Why prioritise equality, diversity and inclusion when we have 'more pressing issues’ to discuss?
This is the million-dollar question for most CEOs, board members and managers when talk of EDI lands on their agenda.
In a time of recession, cost of living crisis and the great resignation, why should we expect organisations to make space to talk about issues like bullying and harassment, biased recruitment processes and mono cultural senior leadership teams?
This question, and a lack of a comprehensive response from decision makers is one of the main barriers to progress when it comes to advancing equity, as it views the focus on EDI as an expenditure rather than an investment in social, reputational humanitarian, and financial terms.
The investment I speak of is one of the soundest ones your organisation can make this decade.
Do you want to recruit more talented individuals to your organisation? Tick?
Do you want to keep them? Tick?
Do you want to be known for being socially responsible, inclusive and sustainable? Tick?
Do you want to expand your customer reach and be more innovative? Tick?
These are just a few of the many benefits, both social, and financial that come with being more aware of what equality, diversity and inclusion means in relation to your workforce and your organisations performance.
But why prioritise this now, can't it wait?
Leaders must look for solutions that are future-proof, and quickly.
Recent statistics from the Institute for Employment Studies (IES) demonstrate that there has been a significant reduction of people in the labour force (approx. one million) than before the Covid pandemic.
Interestingly, this is due to older people and people with long term health conditions leaving their jobs, and a lack of EU workers post Brexit (The Guardian, 2022).
In addition, recent headlines about the NHS state that there is recruitment drive to attract staff from countries such as India and Nepal. International bodies complain that some of the countries the UK is recruiting from are facing their own health worker shortages, and that investment should be made to retain the UK existing workforce (The Nursing Times, 2022).
Companies globally need the best talent to pull through the difficult years ahead, and to reach new audiences.
The time is now (and has always been, and always will be) to realise the benefits of intentionally reaching and attracting people of different backgrounds, cultures, ethnicities, socio-economic status, genders, sexual orientations and abilities that exist in the UK, and are currently facing barriers within a workforce that desperately needs them.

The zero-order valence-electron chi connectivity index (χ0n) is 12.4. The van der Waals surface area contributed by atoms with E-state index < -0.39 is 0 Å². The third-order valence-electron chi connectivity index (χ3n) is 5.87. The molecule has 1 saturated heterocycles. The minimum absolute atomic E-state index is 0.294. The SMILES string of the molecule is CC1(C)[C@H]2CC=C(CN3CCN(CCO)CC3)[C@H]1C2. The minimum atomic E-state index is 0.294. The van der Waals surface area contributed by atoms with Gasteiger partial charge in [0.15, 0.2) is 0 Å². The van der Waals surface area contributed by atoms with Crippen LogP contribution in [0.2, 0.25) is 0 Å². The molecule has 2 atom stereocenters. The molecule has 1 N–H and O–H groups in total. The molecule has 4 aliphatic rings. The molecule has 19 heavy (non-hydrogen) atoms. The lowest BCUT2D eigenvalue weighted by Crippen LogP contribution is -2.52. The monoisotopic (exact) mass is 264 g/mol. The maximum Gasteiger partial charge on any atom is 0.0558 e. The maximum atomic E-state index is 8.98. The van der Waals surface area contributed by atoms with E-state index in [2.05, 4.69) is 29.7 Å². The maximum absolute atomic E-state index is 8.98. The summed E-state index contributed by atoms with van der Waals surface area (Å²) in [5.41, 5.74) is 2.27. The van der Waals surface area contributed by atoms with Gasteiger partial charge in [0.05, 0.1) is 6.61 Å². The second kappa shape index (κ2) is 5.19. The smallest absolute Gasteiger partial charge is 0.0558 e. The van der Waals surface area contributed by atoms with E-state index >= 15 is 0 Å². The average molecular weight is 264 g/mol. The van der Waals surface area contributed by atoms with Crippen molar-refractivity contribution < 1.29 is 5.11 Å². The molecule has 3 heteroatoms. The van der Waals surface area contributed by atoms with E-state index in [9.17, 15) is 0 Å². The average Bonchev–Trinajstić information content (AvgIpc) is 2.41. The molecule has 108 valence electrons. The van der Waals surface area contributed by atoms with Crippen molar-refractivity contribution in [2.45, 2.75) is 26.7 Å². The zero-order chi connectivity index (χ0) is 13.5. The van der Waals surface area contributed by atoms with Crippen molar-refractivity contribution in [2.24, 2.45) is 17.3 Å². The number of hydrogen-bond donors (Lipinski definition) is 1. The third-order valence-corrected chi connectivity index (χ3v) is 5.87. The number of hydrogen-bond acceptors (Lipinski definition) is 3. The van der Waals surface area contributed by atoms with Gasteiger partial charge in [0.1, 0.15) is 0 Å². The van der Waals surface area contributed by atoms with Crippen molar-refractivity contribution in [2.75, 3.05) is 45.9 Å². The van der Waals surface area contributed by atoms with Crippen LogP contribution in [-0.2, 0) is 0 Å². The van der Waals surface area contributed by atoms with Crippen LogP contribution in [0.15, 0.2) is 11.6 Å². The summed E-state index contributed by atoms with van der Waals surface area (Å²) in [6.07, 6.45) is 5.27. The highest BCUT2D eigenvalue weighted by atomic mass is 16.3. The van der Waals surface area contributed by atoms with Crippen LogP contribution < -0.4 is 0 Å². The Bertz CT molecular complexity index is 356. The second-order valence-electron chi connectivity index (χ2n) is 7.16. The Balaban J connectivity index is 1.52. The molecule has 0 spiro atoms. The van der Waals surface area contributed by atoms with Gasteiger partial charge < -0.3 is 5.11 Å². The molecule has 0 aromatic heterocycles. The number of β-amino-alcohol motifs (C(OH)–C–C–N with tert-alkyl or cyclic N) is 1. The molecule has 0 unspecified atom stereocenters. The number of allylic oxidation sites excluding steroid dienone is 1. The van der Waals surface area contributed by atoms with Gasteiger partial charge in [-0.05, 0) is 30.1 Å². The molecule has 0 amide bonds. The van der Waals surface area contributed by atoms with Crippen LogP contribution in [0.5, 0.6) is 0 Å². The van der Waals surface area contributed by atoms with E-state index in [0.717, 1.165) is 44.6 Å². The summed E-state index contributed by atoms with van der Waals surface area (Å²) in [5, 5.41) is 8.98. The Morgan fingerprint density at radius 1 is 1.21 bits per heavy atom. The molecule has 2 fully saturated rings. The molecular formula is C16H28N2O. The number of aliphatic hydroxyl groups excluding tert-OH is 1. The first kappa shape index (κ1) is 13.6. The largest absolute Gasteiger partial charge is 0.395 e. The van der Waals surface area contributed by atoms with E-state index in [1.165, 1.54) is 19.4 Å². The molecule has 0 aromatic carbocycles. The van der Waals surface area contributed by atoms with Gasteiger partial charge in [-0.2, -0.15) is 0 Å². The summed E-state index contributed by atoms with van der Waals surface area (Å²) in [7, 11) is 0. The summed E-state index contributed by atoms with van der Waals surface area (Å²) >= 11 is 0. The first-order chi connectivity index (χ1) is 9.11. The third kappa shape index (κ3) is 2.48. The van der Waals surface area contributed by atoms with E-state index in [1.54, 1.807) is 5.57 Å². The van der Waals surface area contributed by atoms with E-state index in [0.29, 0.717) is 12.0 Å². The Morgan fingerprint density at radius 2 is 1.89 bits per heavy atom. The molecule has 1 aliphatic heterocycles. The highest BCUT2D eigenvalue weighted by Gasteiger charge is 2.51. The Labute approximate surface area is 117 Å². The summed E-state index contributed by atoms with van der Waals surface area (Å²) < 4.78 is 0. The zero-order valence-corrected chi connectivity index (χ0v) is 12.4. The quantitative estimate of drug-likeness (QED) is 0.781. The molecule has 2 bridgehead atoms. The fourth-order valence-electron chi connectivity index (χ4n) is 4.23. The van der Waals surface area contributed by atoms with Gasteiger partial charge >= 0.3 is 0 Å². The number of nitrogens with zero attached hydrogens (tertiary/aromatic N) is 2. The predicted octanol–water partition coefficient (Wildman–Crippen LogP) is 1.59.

In 2020 the population of the UK was over 67 million, with 33.94 million females and 33.15 million males
87% of people in the UK are White, and 13% belong to a Black, Asian, Mixed or Other ethnic group (2011 Census data).
19% of working age adults are disabled (Scope)
Although the statistics tell us that the UK has a rich diversity of working age people available to us, we also see conversely that:
In 2020, the female employment rate was 72.2% compared to the male employment rate of 78.8%. (ONS, 2022)
In 2022, the UK unemployment rate was 3.1% for people from a White ethnic background compared to 7.1% for people from minority ethnic backgrounds. (ONS, 2022)
Around half of disabled people aged 16 to 64 years (53.5%) in the UK were in employment compared with around 8 in 10 (81.6%) for non-disabled people (ONS, 2022)
Prioritising EDI provides leaders and managers with the opportunity to reach into and retain new local and national talent pools, and to serve different customer groups that have been traditionally excluded or misunderstood.
By opening our doors widely and making our workplaces an environment where people want to stay, free of discrimination and structural barriers, we can focus on the most important thing on our agendas today, our people.
A quote to finish with
And if all else fails, in that board meeting, where EDI is being looked at as a cost rather than an investment, always remember that…
“If you look after your staff, they’ll look after your customers, it’s that simple” (Richard Branson)
Or as I like to adapt it
“If you look after staff from different backgrounds, they will stay and thrive, it's that simple” (Ayo Barley)
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